Venue owners: How do you make your mark on Music City? Nashville, home to the Grand Ole Opry and country music at large, is the sort of place where chords ring out on every block. Yet Mercy Lounge, Cannery Ballroom, and The High Watt — the trio of venues housed in a one-time flour mill on Cannery Row — have become live-music musts in just fifteen years.
According to Rachel Adams, Director of Marketing, the current owners "take a lot of pride in building relationships with artists and artists camps and being a venue to bring breaking artists to Nashville to really help launch and build on their careers."
Adams, who also handles marketing for a nationwide promoter based in Nashville, understands the importance of relationships in her business. Today, she draws on those skills at Mercy Lounge, where she "[works] with artists camps for shows that we're self-promoting to get marketing plans built and executed, with third-party promoters to help them with their marketing aspects, and with local and national media outlets to promote shows and [look] for ways to promote the venues themselves and build their standing in the industry."
How does she make time to connect her venues to promoters? ToneDen.
The bands playing Mercy Lounge range from up-and-comers to Katy Perry. "We’ve got Lizzo right now who’s on fire," Adams tells us. "If somebody's just on the cusp, [Mercy Lounge] is an awesome place for them to play and get into a big major market."
Part of what makes Adams so valuable in a major market like Nashville is her versatility. The former Head of Marketing for Emporium Presents, a national promoter, also did marketing for the BOK Center in Tulsa. "I’ve gone from venue to promoter back to venue and promoter," she says. Along the way, she's worked with ToneDen.
"I used it before coming to Mercy Lounge, so it was a really quick transition and an easy on-boarding for me."
Adams was happy to find ToneDen already integrated into the Cannery Row clubs' marketing plan. "Their previous marketing director had left in the summer and their onsite staff was kind of keeping it all together until they found the right person. When I jumped in, I realized [they were using] ToneDen, and it was like, 'I can do this!' With three venues, the volume is really high. So having ToneDen to help with the Facebook ads was a lifesaver."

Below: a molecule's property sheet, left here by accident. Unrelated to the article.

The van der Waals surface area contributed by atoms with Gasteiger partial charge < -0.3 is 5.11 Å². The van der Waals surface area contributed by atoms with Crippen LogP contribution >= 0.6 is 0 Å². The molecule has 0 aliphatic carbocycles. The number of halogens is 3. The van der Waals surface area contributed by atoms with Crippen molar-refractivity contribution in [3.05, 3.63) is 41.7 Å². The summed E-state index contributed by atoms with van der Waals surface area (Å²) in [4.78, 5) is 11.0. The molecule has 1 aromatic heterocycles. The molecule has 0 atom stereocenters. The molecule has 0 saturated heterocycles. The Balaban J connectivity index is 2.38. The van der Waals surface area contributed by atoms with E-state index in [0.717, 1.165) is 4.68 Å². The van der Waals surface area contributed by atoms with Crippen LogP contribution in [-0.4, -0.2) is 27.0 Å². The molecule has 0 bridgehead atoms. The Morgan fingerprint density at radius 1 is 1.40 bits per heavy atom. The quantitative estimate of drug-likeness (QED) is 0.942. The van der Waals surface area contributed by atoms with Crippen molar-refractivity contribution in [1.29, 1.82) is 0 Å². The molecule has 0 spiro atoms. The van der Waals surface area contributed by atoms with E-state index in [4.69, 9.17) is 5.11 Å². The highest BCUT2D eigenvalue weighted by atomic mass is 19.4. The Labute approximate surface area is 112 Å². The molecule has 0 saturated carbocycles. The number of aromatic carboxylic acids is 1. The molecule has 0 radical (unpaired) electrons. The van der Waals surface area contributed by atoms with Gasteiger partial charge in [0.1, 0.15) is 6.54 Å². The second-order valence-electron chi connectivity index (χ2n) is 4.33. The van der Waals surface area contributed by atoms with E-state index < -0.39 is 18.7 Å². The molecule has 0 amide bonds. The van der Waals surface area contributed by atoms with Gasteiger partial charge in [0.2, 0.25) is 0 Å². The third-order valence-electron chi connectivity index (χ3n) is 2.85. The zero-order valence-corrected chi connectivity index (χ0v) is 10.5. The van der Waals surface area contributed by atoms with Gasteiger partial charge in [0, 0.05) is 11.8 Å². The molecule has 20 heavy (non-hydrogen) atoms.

Steven Wilson Wins Big ROAS
Building a conversion campaign in ToneDen can take Adams a mere five minutes. Given how much one of those campaigns can yield, those are minutes well spent, especially for a person like Adams who's programming three venues.
The very first ad Adams ran at The Cannery Ballroom was for British prog-rocker Steven Wilson. This conversion campaign ran in the week leading up to the Wilson's show; Adams spent $150 — about $21 a day.
The results? A 59.4x return on ad spend, which amounts to a revenue gain of nearly $9K. With ToneDen, Adams was able to target not only her venues' website visitors, but people who'd like the pages for Mercy Lounge, Cannery Ballroom, and Steven Wilson — a total of 12,959 fans. The 96 people who clicked placed 200 orders. The cost per order stayed under a dollar: $0.75 per ticket.
Benefits for Venues and Promoters
Before Adams was using ToneDen, she found herself pressed for time. "I honestly was blocking out probably half of my day doing and scheduling Facebook ads, going back and forth between Spotify, Amazon and FM and seeing who the similar artists are, playing with numbers, hoping that my ad was working, doing A/B testing." All of that is a thing of the past.
With ToneDen, Adams saves time by duplicating campaigns and being smart about targeting, using the venues' MailChimp database and the Spotify audiences she can pull from. "It’s definitely an awesome tool for venues," she says. "I’d be surprised if more artists camps don’t come onboard now that a lot of them are doing Facebook ads themselves as well."
But those artists camps will be coming to a world venues and promoters already know and love. "From the promoter's side, I like the venues using it because I know the dollars are being spent efficiently," Adams says. "From a venue side, I like it because I can confirm that my ads are moving tickets." Either way, she says, "it just helps me be more efficient with my time and get more done."